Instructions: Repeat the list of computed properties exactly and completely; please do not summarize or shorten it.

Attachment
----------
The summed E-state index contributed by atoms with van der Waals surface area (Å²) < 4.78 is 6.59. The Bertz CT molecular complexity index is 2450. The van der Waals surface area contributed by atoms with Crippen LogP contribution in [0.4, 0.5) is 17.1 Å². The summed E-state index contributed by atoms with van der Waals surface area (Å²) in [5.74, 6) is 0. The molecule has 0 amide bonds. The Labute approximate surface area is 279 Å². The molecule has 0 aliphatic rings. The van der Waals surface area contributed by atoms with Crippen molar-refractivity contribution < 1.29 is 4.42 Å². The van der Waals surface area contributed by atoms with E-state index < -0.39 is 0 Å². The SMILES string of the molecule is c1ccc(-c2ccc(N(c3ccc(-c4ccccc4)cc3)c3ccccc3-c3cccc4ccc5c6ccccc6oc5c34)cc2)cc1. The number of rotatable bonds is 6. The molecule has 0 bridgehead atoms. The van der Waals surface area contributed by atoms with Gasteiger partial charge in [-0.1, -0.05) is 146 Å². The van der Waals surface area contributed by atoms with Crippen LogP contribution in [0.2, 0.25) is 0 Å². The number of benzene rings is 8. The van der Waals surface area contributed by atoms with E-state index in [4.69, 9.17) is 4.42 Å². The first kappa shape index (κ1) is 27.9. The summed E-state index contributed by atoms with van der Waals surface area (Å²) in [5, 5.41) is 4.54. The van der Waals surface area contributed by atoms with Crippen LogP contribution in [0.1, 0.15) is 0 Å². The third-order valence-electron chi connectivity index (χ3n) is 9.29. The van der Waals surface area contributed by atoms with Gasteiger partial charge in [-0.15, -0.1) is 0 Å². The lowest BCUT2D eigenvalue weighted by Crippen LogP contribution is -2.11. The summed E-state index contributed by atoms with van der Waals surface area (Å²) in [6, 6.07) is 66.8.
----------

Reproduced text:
The summed E-state index contributed by atoms with van der Waals surface area (Å²) < 4.78 is 6.59. The Bertz CT molecular complexity index is 2450. The van der Waals surface area contributed by atoms with Crippen LogP contribution in [0.4, 0.5) is 17.1 Å². The summed E-state index contributed by atoms with van der Waals surface area (Å²) in [5.74, 6) is 0. The molecule has 0 amide bonds. The Labute approximate surface area is 279 Å². The molecule has 0 aliphatic rings. The van der Waals surface area contributed by atoms with Crippen molar-refractivity contribution < 1.29 is 4.42 Å². The van der Waals surface area contributed by atoms with E-state index < -0.39 is 0 Å². The SMILES string of the molecule is c1ccc(-c2ccc(N(c3ccc(-c4ccccc4)cc3)c3ccccc3-c3cccc4ccc5c6ccccc6oc5c34)cc2)cc1. The number of rotatable bonds is 6. The molecule has 0 bridgehead atoms. The van der Waals surface area contributed by atoms with Gasteiger partial charge in [-0.1, -0.05) is 146 Å². The van der Waals surface area contributed by atoms with Crippen LogP contribution in [0.2, 0.25) is 0 Å². The number of benzene rings is 8. The van der Waals surface area contributed by atoms with E-state index in [4.69, 9.17) is 4.42 Å². The first kappa shape index (κ1) is 27.9. The summed E-state index contributed by atoms with van der Waals surface area (Å²) in [5, 5.41) is 4.54. The van der Waals surface area contributed by atoms with Crippen LogP contribution in [0.1, 0.15) is 0 Å². The third-order valence-electron chi connectivity index (χ3n) is 9.29. The van der Waals surface area contributed by atoms with Gasteiger partial charge in [-0.15, -0.1) is 0 Å². The lowest BCUT2D eigenvalue weighted by Crippen LogP contribution is -2.11. The summed E-state index contributed by atoms with van der Waals surface area (Å²) in [6, 6.07) is 66.8.